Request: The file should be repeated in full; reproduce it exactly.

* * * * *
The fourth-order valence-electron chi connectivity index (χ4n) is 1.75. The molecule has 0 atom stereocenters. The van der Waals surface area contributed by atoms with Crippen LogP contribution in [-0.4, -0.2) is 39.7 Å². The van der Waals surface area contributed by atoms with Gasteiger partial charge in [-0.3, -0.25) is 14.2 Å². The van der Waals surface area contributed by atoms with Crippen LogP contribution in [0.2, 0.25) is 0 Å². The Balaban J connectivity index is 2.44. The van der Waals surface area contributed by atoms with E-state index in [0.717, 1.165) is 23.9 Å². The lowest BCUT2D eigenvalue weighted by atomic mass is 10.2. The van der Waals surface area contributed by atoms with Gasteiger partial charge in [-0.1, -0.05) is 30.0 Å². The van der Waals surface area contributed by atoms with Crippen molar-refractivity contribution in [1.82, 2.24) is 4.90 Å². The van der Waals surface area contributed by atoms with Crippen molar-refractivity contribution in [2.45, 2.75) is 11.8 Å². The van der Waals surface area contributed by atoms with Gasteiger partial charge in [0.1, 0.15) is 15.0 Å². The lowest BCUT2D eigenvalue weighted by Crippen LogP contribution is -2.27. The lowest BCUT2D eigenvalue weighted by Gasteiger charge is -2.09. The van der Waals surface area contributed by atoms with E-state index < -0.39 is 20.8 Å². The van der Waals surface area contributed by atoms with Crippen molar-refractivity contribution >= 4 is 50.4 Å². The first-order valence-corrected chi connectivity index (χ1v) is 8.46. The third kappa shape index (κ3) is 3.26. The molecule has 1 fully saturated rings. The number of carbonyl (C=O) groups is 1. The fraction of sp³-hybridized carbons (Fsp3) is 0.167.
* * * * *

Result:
The fourth-order valence-electron chi connectivity index (χ4n) is 1.75. The molecule has 0 atom stereocenters. The van der Waals surface area contributed by atoms with Crippen LogP contribution in [-0.4, -0.2) is 39.7 Å². The van der Waals surface area contributed by atoms with Gasteiger partial charge in [-0.3, -0.25) is 14.2 Å². The van der Waals surface area contributed by atoms with Crippen LogP contribution in [0.2, 0.25) is 0 Å². The Balaban J connectivity index is 2.44. The van der Waals surface area contributed by atoms with E-state index in [0.717, 1.165) is 23.9 Å². The lowest BCUT2D eigenvalue weighted by atomic mass is 10.2. The van der Waals surface area contributed by atoms with Gasteiger partial charge in [-0.1, -0.05) is 30.0 Å². The van der Waals surface area contributed by atoms with Crippen molar-refractivity contribution in [1.82, 2.24) is 4.90 Å². The van der Waals surface area contributed by atoms with Crippen molar-refractivity contribution in [2.45, 2.75) is 11.8 Å². The van der Waals surface area contributed by atoms with Gasteiger partial charge in [0.1, 0.15) is 15.0 Å². The lowest BCUT2D eigenvalue weighted by Crippen LogP contribution is -2.27. The lowest BCUT2D eigenvalue weighted by Gasteiger charge is -2.09. The van der Waals surface area contributed by atoms with E-state index < -0.39 is 20.8 Å². The van der Waals surface area contributed by atoms with Crippen molar-refractivity contribution >= 4 is 50.4 Å². The first-order valence-corrected chi connectivity index (χ1v) is 8.46. The third kappa shape index (κ3) is 3.26. The molecule has 1 fully saturated rings. The number of carbonyl (C=O) groups is 1. The fraction of sp³-hybridized carbons (Fsp3) is 0.167.